- 18:01 31 August 2008
- NewScientist.com news service
- Rachel Nowak
Far from being a completed masterpiece, some parts of the brain are works-in-progress, continuously churning out new cells. Now we may know why the brain goes to all that trouble. In mice at least, it appears that fresh brain cells are key to learning and memory.
By watching how genetically altered mice tried to learn and memorise the location of a hiding hole without the help of new brain cells, a team led by Ryoichiro Kageyama of Kyoto University in Japan has shown that new brain cells are essential for learning and memory.
"It was always unclear whether neurogenesis in the adult was essential for normal brain function, or whether it was an innocent bystander. This shows that it's essential," says Rodney Rietze of the Queensland Brain Institute in Brisbane, Australia.
Kageyama's team created a strain of mice engineered so that when they were given a drug, newly made brain cells in the hippocampus produced proteins that killed the cells. The hippocampus is essential for learning and memory.
The team then looked at how well the mice learned to find a hiding hole, a standard test of learning and memory. "Usually a mouse remembers the hole after one or two days' training, and will still remember it a week later. These mice took five or six days to remember, and then totally forget it one week later," says Kageyama.
In another test, the researchers cut the supply of new cells to the animals' olfactory bulb, the region of the brain that perceives odour. Although the olfactory bulb shrank, the ability of the mice to discriminate between very similar smells was not affected, nor was their ability to remember the smells four months later. That suggests new cells might not be as important for smell memory as for spatial memory.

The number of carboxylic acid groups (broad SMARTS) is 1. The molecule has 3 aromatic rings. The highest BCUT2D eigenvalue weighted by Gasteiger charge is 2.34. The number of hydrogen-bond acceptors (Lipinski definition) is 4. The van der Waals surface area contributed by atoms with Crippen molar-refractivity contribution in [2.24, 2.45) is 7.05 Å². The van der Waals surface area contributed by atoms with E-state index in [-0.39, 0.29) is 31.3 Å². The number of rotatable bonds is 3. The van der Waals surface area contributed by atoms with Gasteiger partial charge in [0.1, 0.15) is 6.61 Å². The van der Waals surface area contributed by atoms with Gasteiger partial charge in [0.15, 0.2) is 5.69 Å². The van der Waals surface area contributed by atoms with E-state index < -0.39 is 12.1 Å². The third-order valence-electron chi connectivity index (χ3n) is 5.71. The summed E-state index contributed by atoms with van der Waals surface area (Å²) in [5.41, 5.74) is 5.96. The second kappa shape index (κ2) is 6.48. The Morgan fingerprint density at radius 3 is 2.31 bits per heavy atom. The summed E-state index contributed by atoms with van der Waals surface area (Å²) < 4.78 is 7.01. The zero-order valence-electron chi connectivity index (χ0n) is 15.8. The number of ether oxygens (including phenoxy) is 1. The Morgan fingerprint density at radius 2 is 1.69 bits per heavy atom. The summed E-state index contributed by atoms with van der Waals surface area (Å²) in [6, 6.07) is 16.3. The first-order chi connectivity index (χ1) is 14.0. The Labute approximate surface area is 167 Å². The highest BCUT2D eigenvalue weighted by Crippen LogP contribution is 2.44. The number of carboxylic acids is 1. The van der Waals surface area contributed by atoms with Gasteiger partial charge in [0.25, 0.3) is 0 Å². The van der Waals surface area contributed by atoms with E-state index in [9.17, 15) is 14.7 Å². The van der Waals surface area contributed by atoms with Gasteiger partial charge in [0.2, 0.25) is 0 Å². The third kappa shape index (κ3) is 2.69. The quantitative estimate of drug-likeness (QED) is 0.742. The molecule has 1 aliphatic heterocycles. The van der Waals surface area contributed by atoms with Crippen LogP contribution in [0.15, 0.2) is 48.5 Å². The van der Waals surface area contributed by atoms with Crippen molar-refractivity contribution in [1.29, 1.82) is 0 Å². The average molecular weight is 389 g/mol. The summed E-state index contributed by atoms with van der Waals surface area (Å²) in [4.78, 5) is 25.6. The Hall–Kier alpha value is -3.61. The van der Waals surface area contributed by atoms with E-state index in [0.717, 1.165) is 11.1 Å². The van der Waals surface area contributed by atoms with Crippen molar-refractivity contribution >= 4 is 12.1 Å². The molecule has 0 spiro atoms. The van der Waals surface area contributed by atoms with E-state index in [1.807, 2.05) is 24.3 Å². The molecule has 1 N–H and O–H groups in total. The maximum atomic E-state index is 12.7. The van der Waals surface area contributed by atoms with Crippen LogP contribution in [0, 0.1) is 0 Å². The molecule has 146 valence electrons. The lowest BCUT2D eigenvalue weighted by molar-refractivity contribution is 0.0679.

But Kageyama says that alternative explanations are that the mice's abilities may worsen as their olfactory bulbs become more damaged over time, or that new cells in the olfactory bulbs are used for specific types of smell memories not tested in the experiment. For instance female mice remember the pheromonal scent of their mates, and will abort their foetuses if they smell a strange male.
The team also created mice in which new nerve cells glow green in order to test drugs that could be used to stimulate neurogenesis in people, in whom a reduced ability to produce new brain cells may account for age-related memory loss.
"Brain circuitry is not set in stone," says Pankaj Sah of the Queensland Brain Institute in Brisbane. "It's malleable and growing even in an adult. We've suspected it for a long while, but this is the first evidence that these new cells are doing something functional in learning and memory,"